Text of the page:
Wednesday, April 3, 2019
For families who wanted to introduce their children to trout fishing and perhaps provide them with a deeper understanding of the environment, the 2019 Kids Trout Fishing Derby, held at Sugarland Run Stream, located behind the Herndon Police Station, offered the perfect opportunities.
Organized by Herndon Parks and Recreation Department and supported by many organizations and volunteers, the half-day event held Saturday, March 31 afforded local youth ages of 2-15 a chance to get out in nature, and access Rainbow Trout fishing close to home, said Tim Lander of Herndon Parks and Recreation.
"They learn a little about how to fish, about the trout species and conservation,” added John L. Dudzinsky, Community Forester, Town of Herndon who was on hand to support the derby.
Since Northern Virginia lacks cold freshwater streams where wild trout can survive and spawn, the day before the derby the Department of Parks and Recreation accepted the delivery of three hundred Rainbow Trout purchased by the Herndon Fraternal Order of Police Lodge #64 from Laurel Hill Trout Farm, Inc. The Department of Public Works assisted in transferring the trout to the stream, said Lander.
With the stream stocked for success, more than one hundred children arrived for the exciting springtime angling experience, said Lander. Veteran youth anglers brought their tackle boxes and rods. They quickly cast their lines trying to outsmart the crafty sport fish. Those who did triggered exciting reaction strikes from the Rainbow Trout as they thrashed wildly about often leaping out of the water some getting away in the process.
NOVICE ANGLERS like Zhion Fabian, 10 of Centreville, borrowed one of the provided rods. Shortly into the second hour, Fabian pitched his line into a high-percentage area of pocket water where trout hid. One struck, and Fabian hauled in his catch. He hurried to the cleaning table, staffed by Northern Virginia Chapter of Trout Unlimited (NVATU).
Since the fish was not a catch and release, Tim Quinn of NVATU showed Fabian how to hold the trout by the gill for a photo. "This is the first fish I've ever caught," Fabian excitedly said as he held it up. Asked what it felt like to hold the fish, Fabian said, "It’s the weirdest thing, rubbery."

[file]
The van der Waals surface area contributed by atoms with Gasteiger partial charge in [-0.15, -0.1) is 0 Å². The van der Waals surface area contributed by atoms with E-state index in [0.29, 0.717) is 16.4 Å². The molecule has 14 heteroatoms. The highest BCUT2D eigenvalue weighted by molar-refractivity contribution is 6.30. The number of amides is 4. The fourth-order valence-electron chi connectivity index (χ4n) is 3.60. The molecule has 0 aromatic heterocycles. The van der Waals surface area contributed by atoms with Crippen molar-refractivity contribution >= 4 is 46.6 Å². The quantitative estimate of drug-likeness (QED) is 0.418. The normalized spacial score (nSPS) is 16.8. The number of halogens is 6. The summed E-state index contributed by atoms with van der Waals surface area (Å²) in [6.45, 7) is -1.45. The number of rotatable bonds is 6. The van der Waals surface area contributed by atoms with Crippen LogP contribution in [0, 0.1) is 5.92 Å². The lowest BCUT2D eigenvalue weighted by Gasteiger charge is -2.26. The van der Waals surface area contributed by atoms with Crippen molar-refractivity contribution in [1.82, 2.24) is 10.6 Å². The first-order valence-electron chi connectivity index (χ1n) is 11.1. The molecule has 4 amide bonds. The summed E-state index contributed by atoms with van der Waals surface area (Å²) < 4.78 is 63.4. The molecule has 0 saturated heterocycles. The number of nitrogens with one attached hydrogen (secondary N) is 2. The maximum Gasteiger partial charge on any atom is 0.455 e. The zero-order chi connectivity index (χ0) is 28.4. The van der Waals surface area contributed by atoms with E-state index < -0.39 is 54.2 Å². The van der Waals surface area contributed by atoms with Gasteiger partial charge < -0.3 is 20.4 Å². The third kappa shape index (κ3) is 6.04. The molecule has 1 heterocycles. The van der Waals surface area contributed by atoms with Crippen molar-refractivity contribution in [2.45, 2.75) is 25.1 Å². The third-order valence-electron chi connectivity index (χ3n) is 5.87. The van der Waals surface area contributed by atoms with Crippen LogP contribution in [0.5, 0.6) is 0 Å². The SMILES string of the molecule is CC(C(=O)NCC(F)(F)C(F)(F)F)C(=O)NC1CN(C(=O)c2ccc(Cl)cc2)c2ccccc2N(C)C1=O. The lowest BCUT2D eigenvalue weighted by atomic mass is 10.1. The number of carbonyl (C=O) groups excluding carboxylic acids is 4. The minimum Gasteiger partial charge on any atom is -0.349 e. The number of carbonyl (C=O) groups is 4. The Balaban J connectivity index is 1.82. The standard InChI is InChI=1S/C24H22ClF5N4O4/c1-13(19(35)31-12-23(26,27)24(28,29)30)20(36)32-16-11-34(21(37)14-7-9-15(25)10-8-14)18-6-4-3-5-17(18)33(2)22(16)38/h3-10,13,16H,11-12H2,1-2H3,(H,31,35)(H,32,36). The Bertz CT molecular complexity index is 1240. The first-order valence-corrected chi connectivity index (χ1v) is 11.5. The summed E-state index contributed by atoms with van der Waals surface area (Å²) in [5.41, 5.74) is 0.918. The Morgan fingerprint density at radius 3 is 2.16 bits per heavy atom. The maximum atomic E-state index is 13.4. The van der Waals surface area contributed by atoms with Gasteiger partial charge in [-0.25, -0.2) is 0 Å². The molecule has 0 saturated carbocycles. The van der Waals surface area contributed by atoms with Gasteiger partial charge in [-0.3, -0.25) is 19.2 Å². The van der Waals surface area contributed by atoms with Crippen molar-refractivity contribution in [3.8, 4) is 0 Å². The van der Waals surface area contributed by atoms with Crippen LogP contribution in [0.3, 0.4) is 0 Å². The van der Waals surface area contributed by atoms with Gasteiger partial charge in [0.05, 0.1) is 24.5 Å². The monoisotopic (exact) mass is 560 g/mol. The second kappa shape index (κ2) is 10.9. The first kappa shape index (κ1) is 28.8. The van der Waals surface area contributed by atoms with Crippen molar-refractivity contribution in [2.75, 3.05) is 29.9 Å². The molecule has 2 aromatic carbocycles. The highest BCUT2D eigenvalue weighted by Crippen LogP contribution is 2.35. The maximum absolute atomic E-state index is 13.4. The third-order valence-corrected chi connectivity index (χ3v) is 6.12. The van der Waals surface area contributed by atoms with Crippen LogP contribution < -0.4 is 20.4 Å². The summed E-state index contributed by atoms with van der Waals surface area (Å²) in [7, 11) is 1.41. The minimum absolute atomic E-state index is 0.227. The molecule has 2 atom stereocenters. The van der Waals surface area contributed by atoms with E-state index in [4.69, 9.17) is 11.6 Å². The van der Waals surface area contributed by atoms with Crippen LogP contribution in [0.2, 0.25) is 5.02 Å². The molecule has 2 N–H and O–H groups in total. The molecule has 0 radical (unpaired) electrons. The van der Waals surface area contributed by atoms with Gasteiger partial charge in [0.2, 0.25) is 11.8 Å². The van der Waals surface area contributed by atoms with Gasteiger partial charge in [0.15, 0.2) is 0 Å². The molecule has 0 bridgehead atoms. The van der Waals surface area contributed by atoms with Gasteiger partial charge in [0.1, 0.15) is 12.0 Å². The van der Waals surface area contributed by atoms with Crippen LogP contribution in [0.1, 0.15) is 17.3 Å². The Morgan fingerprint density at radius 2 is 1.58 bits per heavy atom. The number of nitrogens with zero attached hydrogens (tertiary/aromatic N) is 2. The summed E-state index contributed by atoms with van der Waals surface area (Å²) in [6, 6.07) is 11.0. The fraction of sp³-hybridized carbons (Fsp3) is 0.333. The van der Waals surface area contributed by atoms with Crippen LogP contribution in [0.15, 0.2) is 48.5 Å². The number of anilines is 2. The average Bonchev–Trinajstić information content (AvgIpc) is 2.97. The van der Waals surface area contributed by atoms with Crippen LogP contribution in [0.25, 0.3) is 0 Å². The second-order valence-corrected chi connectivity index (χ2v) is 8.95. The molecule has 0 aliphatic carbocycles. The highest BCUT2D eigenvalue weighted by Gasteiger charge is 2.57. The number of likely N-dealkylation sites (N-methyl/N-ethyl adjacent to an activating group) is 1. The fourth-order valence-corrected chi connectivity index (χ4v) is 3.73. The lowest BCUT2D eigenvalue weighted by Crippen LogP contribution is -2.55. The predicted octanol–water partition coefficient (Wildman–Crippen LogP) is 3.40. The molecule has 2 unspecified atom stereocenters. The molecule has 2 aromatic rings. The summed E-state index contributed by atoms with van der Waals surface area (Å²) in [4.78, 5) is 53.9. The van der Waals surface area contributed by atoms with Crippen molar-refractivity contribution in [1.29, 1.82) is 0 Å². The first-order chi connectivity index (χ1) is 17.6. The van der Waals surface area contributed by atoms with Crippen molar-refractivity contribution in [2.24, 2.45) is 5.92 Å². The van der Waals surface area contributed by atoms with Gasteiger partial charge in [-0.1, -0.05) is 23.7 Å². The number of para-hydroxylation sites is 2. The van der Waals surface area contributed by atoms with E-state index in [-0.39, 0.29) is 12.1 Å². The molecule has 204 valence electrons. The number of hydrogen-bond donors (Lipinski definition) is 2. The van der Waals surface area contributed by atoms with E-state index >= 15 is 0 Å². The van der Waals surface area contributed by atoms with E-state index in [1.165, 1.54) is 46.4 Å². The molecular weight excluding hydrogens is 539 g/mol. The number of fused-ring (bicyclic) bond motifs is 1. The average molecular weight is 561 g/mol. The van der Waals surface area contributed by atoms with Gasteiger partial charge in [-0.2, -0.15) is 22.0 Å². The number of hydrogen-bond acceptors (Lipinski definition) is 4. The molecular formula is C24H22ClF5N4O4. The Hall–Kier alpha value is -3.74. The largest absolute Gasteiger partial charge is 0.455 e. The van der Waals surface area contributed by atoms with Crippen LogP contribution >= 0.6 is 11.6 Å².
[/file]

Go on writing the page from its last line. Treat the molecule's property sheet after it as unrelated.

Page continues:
Logan Harr and his daughters Penelope, 4, and Genevieve, 3, fished from the shoreline. Standing nearby, Sergeant Hank Ruffin of the Herndon Police Department showed a group of children how to spot Rainbow Trout in the deeper shady water and drift their lines to ensure success. When a trout showed interest, Ruffin quickly handed the rod to Penelope Harr. Together they reeled in the catch.
Sgt. Ruffin admitted he is a man stoked for sharing his joy and thrill of fishing with others. "I have a passion for fishing,” he said. Ruffin said he, his police friends and other volunteers were there to teach children how to fish, hopefully sparking a life-long love affair with the sport. "The whole point of the Kids Fishing Derby is to get the next generation of anglers for Herndon," Ruffin said.
LANDER said that the Herndon Fraternal Order of Police Lodge #64 donated prizes for the children such as rod/reel combos, drawstring backpacks, polarized fishing sunglasses and quick measuring tapes. “The event is a multi-departmental collaboration between Parks and Recreation, Herndon Police Department, Community Development and Department of Public Works. Northern Virginia Chapter of Trout Unlimited, the Herndon Fraternal Order of Police Lodge #64 and volunteers from Longfellow Middle School in McLean supported the derby,” said Lander.
George Paine, Secretary, NVATU praised the town for its efforts and called attention to Town Forester John Dudzinsky, who Paine said, “helps introduce young people to fishing … the window to the environment around us."